Unraveling the digital literacy paradox: How higher education fails at the fourth literacy

Abstract

Governments around the globe are recognizing the economic ramifications of a digitally literate citizenry and implementing systemic strategies to advance digital literacy. Awareness of the growing importance of digital literacy in today’s workplace coexists paradoxically with apparent foot-dragging on the part of many universities in assessment and amplification of these important competencies. This paper makes a case for digital literacy, presents models of the complex construct, and presents the results of a digital literacy assessment administered to students enrolled in a senior seminar course at a regional university in the United States. Reflection on the study results evoked our mantra that exposure does not equal understanding with regard to students’ daily interaction with digital technologies. A strong case is made for comprehensive strategies that reach back to the youngest students and ensure that college graduates enter the modern workforce armed with critical technology competencies that have been termed the fourth literacy.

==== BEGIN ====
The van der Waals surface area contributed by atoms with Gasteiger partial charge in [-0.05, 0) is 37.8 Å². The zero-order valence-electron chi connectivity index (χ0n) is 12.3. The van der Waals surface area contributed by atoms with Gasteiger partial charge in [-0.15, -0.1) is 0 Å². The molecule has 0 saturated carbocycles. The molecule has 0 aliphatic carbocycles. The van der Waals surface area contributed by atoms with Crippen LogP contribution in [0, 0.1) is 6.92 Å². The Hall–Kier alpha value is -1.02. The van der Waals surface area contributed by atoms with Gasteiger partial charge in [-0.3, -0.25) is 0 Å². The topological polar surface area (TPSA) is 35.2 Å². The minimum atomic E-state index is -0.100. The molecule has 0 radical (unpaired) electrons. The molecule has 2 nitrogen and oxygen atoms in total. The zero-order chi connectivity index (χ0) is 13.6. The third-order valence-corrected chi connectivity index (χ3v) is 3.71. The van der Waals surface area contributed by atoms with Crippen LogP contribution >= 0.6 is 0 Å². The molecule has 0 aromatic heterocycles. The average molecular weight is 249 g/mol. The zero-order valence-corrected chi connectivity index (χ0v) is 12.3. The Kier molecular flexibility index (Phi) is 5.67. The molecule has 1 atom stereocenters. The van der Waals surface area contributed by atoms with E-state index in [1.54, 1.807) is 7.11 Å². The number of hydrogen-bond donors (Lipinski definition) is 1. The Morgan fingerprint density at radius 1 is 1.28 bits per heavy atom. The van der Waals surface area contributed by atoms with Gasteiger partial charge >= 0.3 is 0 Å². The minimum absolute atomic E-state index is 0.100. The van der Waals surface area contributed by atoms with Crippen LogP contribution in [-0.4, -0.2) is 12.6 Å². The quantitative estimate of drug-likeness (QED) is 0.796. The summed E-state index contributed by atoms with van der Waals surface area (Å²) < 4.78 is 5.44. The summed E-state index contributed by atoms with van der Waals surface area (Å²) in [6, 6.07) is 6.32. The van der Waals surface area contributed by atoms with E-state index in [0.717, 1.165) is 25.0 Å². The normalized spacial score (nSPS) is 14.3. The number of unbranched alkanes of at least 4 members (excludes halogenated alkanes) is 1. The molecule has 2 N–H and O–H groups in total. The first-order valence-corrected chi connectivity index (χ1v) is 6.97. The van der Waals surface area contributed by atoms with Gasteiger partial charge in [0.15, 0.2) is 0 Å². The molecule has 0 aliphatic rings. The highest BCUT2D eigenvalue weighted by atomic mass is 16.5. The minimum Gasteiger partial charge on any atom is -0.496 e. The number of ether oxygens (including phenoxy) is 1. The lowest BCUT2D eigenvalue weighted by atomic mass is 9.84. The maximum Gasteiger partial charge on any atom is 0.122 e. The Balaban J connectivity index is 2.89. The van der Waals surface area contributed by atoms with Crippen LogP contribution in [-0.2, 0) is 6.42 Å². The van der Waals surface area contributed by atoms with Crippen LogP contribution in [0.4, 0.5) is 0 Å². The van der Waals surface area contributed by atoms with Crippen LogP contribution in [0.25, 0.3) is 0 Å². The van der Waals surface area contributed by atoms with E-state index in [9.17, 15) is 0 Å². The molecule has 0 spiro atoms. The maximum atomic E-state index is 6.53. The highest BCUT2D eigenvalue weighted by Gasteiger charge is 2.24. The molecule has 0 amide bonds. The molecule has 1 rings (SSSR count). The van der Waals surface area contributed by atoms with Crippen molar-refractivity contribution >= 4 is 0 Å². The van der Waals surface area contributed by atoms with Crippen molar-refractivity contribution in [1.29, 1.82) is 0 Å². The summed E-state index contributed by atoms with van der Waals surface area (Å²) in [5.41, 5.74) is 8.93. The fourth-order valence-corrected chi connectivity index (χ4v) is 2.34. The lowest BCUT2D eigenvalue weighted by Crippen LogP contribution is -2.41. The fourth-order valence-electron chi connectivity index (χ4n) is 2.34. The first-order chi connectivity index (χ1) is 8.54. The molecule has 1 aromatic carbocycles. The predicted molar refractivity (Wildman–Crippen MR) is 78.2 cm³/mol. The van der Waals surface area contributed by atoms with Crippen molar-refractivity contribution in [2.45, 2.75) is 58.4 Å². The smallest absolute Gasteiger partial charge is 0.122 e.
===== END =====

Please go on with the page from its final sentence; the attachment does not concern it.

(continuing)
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Cite this paper

@inproceedings{Murray2014UnravelingTD, title={Unraveling the digital literacy paradox: How higher education fails at the fourth literacy}, author={Meg Murray and Jorge P{\'e}rez and Meg Coffin}, year={2014} }